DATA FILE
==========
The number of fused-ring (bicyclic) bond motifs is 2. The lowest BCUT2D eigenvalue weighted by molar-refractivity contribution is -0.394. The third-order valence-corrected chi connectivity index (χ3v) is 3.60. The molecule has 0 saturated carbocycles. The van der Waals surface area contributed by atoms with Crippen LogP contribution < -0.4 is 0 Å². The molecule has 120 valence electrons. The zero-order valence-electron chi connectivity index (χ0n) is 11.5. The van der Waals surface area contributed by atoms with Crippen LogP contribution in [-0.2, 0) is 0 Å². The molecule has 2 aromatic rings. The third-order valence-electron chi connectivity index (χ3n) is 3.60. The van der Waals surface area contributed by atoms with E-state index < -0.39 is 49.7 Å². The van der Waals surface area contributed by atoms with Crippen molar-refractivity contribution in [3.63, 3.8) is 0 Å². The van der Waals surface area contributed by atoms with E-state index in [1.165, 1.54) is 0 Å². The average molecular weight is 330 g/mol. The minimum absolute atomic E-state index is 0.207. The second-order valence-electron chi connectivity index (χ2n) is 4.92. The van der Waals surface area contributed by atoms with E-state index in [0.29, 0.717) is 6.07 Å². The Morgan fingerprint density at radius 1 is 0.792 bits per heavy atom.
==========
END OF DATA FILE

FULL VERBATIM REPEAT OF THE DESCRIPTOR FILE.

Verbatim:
The number of fused-ring (bicyclic) bond motifs is 2. The lowest BCUT2D eigenvalue weighted by molar-refractivity contribution is -0.394. The third-order valence-corrected chi connectivity index (χ3v) is 3.60. The molecule has 0 saturated carbocycles. The van der Waals surface area contributed by atoms with Crippen LogP contribution < -0.4 is 0 Å². The molecule has 120 valence electrons. The zero-order valence-electron chi connectivity index (χ0n) is 11.5. The van der Waals surface area contributed by atoms with Crippen LogP contribution in [-0.2, 0) is 0 Å². The molecule has 2 aromatic rings. The third-order valence-electron chi connectivity index (χ3n) is 3.60. The van der Waals surface area contributed by atoms with E-state index < -0.39 is 49.7 Å². The van der Waals surface area contributed by atoms with Crippen molar-refractivity contribution in [3.63, 3.8) is 0 Å². The van der Waals surface area contributed by atoms with E-state index in [1.165, 1.54) is 0 Å². The average molecular weight is 330 g/mol. The minimum absolute atomic E-state index is 0.207. The second-order valence-electron chi connectivity index (χ2n) is 4.92. The van der Waals surface area contributed by atoms with E-state index in [0.29, 0.717) is 6.07 Å². The Morgan fingerprint density at radius 1 is 0.792 bits per heavy atom.